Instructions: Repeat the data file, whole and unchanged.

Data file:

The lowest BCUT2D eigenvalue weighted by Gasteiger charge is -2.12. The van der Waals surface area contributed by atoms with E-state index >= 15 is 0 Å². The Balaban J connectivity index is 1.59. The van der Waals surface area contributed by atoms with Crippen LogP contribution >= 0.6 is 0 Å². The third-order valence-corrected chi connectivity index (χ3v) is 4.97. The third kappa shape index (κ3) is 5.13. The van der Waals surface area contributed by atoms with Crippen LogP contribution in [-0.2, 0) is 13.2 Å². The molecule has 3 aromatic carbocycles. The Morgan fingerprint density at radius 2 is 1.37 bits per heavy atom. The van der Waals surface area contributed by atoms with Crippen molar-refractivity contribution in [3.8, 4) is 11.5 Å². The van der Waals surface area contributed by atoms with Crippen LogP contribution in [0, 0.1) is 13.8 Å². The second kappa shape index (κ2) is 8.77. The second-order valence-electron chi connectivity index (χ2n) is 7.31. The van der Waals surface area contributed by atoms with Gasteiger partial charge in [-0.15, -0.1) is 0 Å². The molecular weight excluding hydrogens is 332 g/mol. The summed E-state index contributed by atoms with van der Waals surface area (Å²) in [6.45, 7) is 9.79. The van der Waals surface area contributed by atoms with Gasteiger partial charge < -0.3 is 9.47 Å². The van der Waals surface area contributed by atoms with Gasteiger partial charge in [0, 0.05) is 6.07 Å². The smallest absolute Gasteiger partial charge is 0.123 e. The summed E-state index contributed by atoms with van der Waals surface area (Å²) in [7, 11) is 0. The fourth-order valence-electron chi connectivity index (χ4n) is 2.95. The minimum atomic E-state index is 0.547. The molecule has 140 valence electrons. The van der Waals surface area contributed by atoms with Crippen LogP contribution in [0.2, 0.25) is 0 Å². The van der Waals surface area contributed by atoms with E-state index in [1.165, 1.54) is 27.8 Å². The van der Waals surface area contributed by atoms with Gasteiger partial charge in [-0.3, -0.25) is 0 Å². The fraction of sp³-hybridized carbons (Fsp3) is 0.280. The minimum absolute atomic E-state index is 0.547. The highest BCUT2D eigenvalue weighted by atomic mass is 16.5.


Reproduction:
The lowest BCUT2D eigenvalue weighted by Gasteiger charge is -2.12. The van der Waals surface area contributed by atoms with E-state index >= 15 is 0 Å². The Balaban J connectivity index is 1.59. The van der Waals surface area contributed by atoms with Crippen LogP contribution >= 0.6 is 0 Å². The third-order valence-corrected chi connectivity index (χ3v) is 4.97. The third kappa shape index (κ3) is 5.13. The van der Waals surface area contributed by atoms with Crippen LogP contribution in [-0.2, 0) is 13.2 Å². The molecule has 3 aromatic carbocycles. The Morgan fingerprint density at radius 2 is 1.37 bits per heavy atom. The van der Waals surface area contributed by atoms with Crippen molar-refractivity contribution in [3.8, 4) is 11.5 Å². The van der Waals surface area contributed by atoms with Crippen LogP contribution in [0, 0.1) is 13.8 Å². The second kappa shape index (κ2) is 8.77. The second-order valence-electron chi connectivity index (χ2n) is 7.31. The van der Waals surface area contributed by atoms with Gasteiger partial charge in [-0.15, -0.1) is 0 Å². The molecular weight excluding hydrogens is 332 g/mol. The summed E-state index contributed by atoms with van der Waals surface area (Å²) in [6.45, 7) is 9.79. The van der Waals surface area contributed by atoms with Gasteiger partial charge < -0.3 is 9.47 Å². The van der Waals surface area contributed by atoms with Gasteiger partial charge in [0, 0.05) is 6.07 Å². The smallest absolute Gasteiger partial charge is 0.123 e. The summed E-state index contributed by atoms with van der Waals surface area (Å²) in [7, 11) is 0. The fourth-order valence-electron chi connectivity index (χ4n) is 2.95. The minimum atomic E-state index is 0.547. The molecule has 140 valence electrons. The van der Waals surface area contributed by atoms with Crippen LogP contribution in [0.2, 0.25) is 0 Å². The van der Waals surface area contributed by atoms with E-state index in [1.165, 1.54) is 27.8 Å². The van der Waals surface area contributed by atoms with Gasteiger partial charge in [-0.3, -0.25) is 0 Å². The fraction of sp³-hybridized carbons (Fsp3) is 0.280. The minimum absolute atomic E-state index is 0.547. The highest BCUT2D eigenvalue weighted by atomic mass is 16.5.